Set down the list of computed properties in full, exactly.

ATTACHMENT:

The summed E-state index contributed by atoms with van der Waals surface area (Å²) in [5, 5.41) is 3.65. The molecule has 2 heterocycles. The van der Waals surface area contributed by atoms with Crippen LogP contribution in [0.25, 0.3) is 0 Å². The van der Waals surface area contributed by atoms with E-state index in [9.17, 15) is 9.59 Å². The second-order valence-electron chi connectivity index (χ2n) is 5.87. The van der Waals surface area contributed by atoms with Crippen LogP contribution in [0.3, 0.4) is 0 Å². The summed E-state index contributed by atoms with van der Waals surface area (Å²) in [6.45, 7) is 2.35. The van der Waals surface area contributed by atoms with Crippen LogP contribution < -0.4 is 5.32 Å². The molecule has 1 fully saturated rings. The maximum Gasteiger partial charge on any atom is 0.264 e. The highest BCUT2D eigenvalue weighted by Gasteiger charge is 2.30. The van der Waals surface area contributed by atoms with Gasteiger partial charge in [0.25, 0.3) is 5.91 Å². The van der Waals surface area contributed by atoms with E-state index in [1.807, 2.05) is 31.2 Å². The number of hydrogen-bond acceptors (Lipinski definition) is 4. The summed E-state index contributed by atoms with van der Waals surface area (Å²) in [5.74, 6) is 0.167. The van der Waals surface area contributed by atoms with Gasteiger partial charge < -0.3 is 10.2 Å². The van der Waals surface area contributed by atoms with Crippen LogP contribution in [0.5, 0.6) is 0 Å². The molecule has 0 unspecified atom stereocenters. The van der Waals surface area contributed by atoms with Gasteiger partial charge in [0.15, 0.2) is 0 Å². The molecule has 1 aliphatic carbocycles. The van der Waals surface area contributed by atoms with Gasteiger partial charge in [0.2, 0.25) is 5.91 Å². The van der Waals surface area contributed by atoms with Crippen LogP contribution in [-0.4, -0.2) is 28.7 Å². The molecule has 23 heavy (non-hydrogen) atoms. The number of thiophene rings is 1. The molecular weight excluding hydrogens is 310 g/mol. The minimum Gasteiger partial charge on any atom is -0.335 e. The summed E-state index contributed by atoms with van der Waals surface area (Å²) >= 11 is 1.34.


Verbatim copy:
The summed E-state index contributed by atoms with van der Waals surface area (Å²) in [5, 5.41) is 3.65. The molecule has 2 heterocycles. The van der Waals surface area contributed by atoms with Crippen LogP contribution in [0.25, 0.3) is 0 Å². The van der Waals surface area contributed by atoms with E-state index in [9.17, 15) is 9.59 Å². The second-order valence-electron chi connectivity index (χ2n) is 5.87. The van der Waals surface area contributed by atoms with Crippen LogP contribution in [0.3, 0.4) is 0 Å². The summed E-state index contributed by atoms with van der Waals surface area (Å²) in [6.45, 7) is 2.35. The van der Waals surface area contributed by atoms with Crippen LogP contribution < -0.4 is 5.32 Å². The molecule has 1 fully saturated rings. The maximum Gasteiger partial charge on any atom is 0.264 e. The highest BCUT2D eigenvalue weighted by Gasteiger charge is 2.30. The van der Waals surface area contributed by atoms with Gasteiger partial charge in [0.25, 0.3) is 5.91 Å². The van der Waals surface area contributed by atoms with E-state index in [1.807, 2.05) is 31.2 Å². The number of hydrogen-bond acceptors (Lipinski definition) is 4. The summed E-state index contributed by atoms with van der Waals surface area (Å²) in [5.74, 6) is 0.167. The van der Waals surface area contributed by atoms with Gasteiger partial charge < -0.3 is 10.2 Å². The van der Waals surface area contributed by atoms with Crippen LogP contribution in [0.5, 0.6) is 0 Å². The molecule has 0 unspecified atom stereocenters. The van der Waals surface area contributed by atoms with Gasteiger partial charge in [0.15, 0.2) is 0 Å². The molecule has 1 aliphatic carbocycles. The van der Waals surface area contributed by atoms with Gasteiger partial charge in [0.2, 0.25) is 5.91 Å². The van der Waals surface area contributed by atoms with Crippen LogP contribution in [-0.4, -0.2) is 28.7 Å². The molecule has 23 heavy (non-hydrogen) atoms. The number of thiophene rings is 1. The molecular weight excluding hydrogens is 310 g/mol. The minimum Gasteiger partial charge on any atom is -0.335 e. The summed E-state index contributed by atoms with van der Waals surface area (Å²) >= 11 is 1.34.